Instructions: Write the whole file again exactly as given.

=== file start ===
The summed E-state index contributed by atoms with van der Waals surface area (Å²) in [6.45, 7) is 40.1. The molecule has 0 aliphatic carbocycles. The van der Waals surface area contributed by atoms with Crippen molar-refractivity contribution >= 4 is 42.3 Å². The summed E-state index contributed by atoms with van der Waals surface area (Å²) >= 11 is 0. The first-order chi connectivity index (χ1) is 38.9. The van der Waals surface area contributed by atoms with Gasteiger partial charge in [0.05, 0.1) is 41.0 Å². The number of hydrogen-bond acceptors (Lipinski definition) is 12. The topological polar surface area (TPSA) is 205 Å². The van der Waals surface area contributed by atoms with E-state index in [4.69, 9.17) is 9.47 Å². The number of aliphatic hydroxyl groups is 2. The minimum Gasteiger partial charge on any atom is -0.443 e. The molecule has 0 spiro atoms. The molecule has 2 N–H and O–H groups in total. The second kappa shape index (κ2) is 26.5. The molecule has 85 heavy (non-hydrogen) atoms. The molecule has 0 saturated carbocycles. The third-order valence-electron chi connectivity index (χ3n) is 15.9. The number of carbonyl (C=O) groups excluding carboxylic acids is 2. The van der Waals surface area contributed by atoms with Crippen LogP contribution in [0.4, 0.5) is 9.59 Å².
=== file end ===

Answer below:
The summed E-state index contributed by atoms with van der Waals surface area (Å²) in [6.45, 7) is 40.1. The molecule has 0 aliphatic carbocycles. The van der Waals surface area contributed by atoms with Crippen molar-refractivity contribution >= 4 is 42.3 Å². The summed E-state index contributed by atoms with van der Waals surface area (Å²) >= 11 is 0. The first-order chi connectivity index (χ1) is 38.9. The van der Waals surface area contributed by atoms with Gasteiger partial charge in [0.05, 0.1) is 41.0 Å². The number of hydrogen-bond acceptors (Lipinski definition) is 12. The topological polar surface area (TPSA) is 205 Å². The van der Waals surface area contributed by atoms with E-state index in [4.69, 9.17) is 9.47 Å². The number of aliphatic hydroxyl groups is 2. The minimum Gasteiger partial charge on any atom is -0.443 e. The molecule has 0 spiro atoms. The molecule has 2 N–H and O–H groups in total. The second kappa shape index (κ2) is 26.5. The molecule has 85 heavy (non-hydrogen) atoms. The molecule has 0 saturated carbocycles. The third-order valence-electron chi connectivity index (χ3n) is 15.9. The number of carbonyl (C=O) groups excluding carboxylic acids is 2. The van der Waals surface area contributed by atoms with Crippen LogP contribution in [0.4, 0.5) is 9.59 Å².